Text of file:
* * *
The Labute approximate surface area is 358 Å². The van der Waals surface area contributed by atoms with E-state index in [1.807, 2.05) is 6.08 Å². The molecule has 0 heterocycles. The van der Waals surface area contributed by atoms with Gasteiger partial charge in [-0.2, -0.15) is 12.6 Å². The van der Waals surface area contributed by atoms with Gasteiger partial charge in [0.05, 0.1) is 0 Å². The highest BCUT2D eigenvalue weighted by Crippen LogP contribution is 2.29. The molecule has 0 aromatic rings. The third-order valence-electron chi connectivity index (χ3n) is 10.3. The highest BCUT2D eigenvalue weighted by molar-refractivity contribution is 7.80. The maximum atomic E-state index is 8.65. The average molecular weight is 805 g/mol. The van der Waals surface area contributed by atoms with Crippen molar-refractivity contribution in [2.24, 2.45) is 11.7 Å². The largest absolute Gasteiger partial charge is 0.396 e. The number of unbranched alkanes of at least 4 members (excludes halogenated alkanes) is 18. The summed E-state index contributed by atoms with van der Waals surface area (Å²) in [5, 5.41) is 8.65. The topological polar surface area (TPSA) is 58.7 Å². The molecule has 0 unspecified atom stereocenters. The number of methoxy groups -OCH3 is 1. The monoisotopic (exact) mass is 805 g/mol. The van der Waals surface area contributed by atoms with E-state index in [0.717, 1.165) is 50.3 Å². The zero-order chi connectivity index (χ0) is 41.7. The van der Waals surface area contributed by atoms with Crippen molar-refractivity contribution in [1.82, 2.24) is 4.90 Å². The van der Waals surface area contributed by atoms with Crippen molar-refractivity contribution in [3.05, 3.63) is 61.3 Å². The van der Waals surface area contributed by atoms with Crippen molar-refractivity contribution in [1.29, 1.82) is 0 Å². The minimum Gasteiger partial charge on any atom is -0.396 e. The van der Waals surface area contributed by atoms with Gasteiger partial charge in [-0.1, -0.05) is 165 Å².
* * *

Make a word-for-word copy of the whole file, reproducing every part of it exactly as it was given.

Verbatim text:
The Labute approximate surface area is 358 Å². The van der Waals surface area contributed by atoms with E-state index in [1.807, 2.05) is 6.08 Å². The molecule has 0 heterocycles. The van der Waals surface area contributed by atoms with Gasteiger partial charge in [-0.2, -0.15) is 12.6 Å². The van der Waals surface area contributed by atoms with Gasteiger partial charge in [0.05, 0.1) is 0 Å². The highest BCUT2D eigenvalue weighted by Crippen LogP contribution is 2.29. The molecule has 0 aromatic rings. The third-order valence-electron chi connectivity index (χ3n) is 10.3. The highest BCUT2D eigenvalue weighted by molar-refractivity contribution is 7.80. The maximum atomic E-state index is 8.65. The average molecular weight is 805 g/mol. The van der Waals surface area contributed by atoms with Crippen molar-refractivity contribution in [2.24, 2.45) is 11.7 Å². The largest absolute Gasteiger partial charge is 0.396 e. The number of unbranched alkanes of at least 4 members (excludes halogenated alkanes) is 18. The summed E-state index contributed by atoms with van der Waals surface area (Å²) in [5, 5.41) is 8.65. The topological polar surface area (TPSA) is 58.7 Å². The molecule has 0 unspecified atom stereocenters. The number of methoxy groups -OCH3 is 1. The monoisotopic (exact) mass is 805 g/mol. The van der Waals surface area contributed by atoms with E-state index in [0.717, 1.165) is 50.3 Å². The zero-order chi connectivity index (χ0) is 41.7. The van der Waals surface area contributed by atoms with Crippen molar-refractivity contribution in [1.82, 2.24) is 4.90 Å². The van der Waals surface area contributed by atoms with Crippen molar-refractivity contribution in [3.05, 3.63) is 61.3 Å². The van der Waals surface area contributed by atoms with Crippen molar-refractivity contribution in [1.29, 1.82) is 0 Å². The minimum Gasteiger partial charge on any atom is -0.396 e. The van der Waals surface area contributed by atoms with Gasteiger partial charge in [-0.1, -0.05) is 165 Å².